We’re going to be discussing the philosophy of m-s testing today in our seminar, so I’m reblogging this from Feb. 2012. I’ve linked the 3 follow-ups below. Check the original posts for some good discussion. (Note visitor*)
“This is the kind of cure that kills the patient!”
is the line of Aris Spanos that I most remember from when I first heard him talk about testing assumptions of, and respecifying, statistical models in 1999. (The patient, of course, is the statistical model.) On finishing my book, EGEK 1996, I had been keen to fill its central gaps one of which was fleshing out a crucial piece of the error-statistical framework of learning from error: How to validate the assumptions of statistical models. But the whole problem turned out to be far more philosophically—not to mention technically—challenging than I imagined. I will try (in 3 short posts) to sketch a procedure that I think puts the entire process of model validation on a sound logical footing. Continue reading
The following two sections from Aris Spanos’ contribution to the RMM volume are relevant to the points raised by Gelman (as regards what I am calling the “two slogans”)**.
6.1 Objectivity in Inference (From Spanos, RMM 2011, pp. 166-7)
The traditional literature seems to suggest that ‘objectivity’ stems from the mere fact that one assumes a statistical model (a likelihood function), enabling one to accommodate highly complex models. Worse, in Bayesian modeling it is often misleadingly claimed that as long as a prior is determined by the assumed statistical model—the so called reference prior—the resulting inference procedures are objective, or at least as objective as the traditional frequentist procedures:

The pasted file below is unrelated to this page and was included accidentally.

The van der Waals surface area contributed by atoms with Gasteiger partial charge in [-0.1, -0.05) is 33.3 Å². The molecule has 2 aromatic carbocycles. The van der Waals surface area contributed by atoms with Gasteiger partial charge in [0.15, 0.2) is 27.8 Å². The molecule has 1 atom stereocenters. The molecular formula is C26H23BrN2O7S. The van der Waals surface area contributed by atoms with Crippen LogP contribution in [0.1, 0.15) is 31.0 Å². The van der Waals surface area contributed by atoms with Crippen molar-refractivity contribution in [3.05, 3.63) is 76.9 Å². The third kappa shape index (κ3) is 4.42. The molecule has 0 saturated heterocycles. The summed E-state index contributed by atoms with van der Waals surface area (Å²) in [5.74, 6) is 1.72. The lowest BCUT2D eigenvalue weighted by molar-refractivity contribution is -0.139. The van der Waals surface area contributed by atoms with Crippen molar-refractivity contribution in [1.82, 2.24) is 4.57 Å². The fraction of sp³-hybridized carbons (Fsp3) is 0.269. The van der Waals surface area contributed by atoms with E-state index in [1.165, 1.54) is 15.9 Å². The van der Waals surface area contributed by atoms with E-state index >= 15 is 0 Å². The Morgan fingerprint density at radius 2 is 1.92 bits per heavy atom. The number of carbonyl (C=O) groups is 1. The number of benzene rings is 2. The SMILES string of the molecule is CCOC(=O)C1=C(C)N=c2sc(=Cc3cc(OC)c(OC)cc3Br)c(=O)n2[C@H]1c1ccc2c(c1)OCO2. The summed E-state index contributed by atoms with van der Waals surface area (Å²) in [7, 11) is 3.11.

“Any statistical analysis contains a fair number of subjective elements; these include (among others) the data selected, the model assumptions, and the choice of the quantities of interest. Reference analysis may be argued to provide an ‘objective’ Bayesian solution to statistical inference in just the same sense that conventional statistical methods claim to be ‘objective’: in that the solutions only depend on model assumptions and observed data.” (Bernardo 2010, 117)
This claim brings out the unfathomable gap between the notion of ‘objectivity’ as understood in Bayesian statistics, and the error statistical viewpoint. As argued above, there is nothing ‘subjective’ about the choice of the statistical model Mθ(z) because it is chosen with a view to account for the statistical regularities in data z0, and its validity can be objectively assessed using trenchant M-S testing. Model validation, as understood in error statistics, plays a pivotal role in providing an ‘objective scrutiny’ of the reliability of the ensuing inductive procedures.
A Better Way The traditional approach described in Part 2 did not detect the presence of mean-heterogeneity and so it misidentified temporal dependence as the sole source of misspecification associated with the original LRM.
On the basis of figures 1-3 we can summarize our progress in detecting potential departures from the LRM model assumptions to probe thus far:
Discriminating and Amplifying the Effects of Mistakes We could correctly assess dependence if our data were ID and not obscured by the influence of the trending mean. Although, we can not literally manipulate relevant factors, we can ‘subtract out’ the trending mean in a generic way to see what it would be like if there were no trending mean. Here are the detrended xt and yt.
Fig. 4: Detrended Population (y – trend )
Part 1 is here.
Graphing t-plots (This is my first experiment with blogging data plots, they have been blown up a bit, so hopefully they are now sufficiently readable).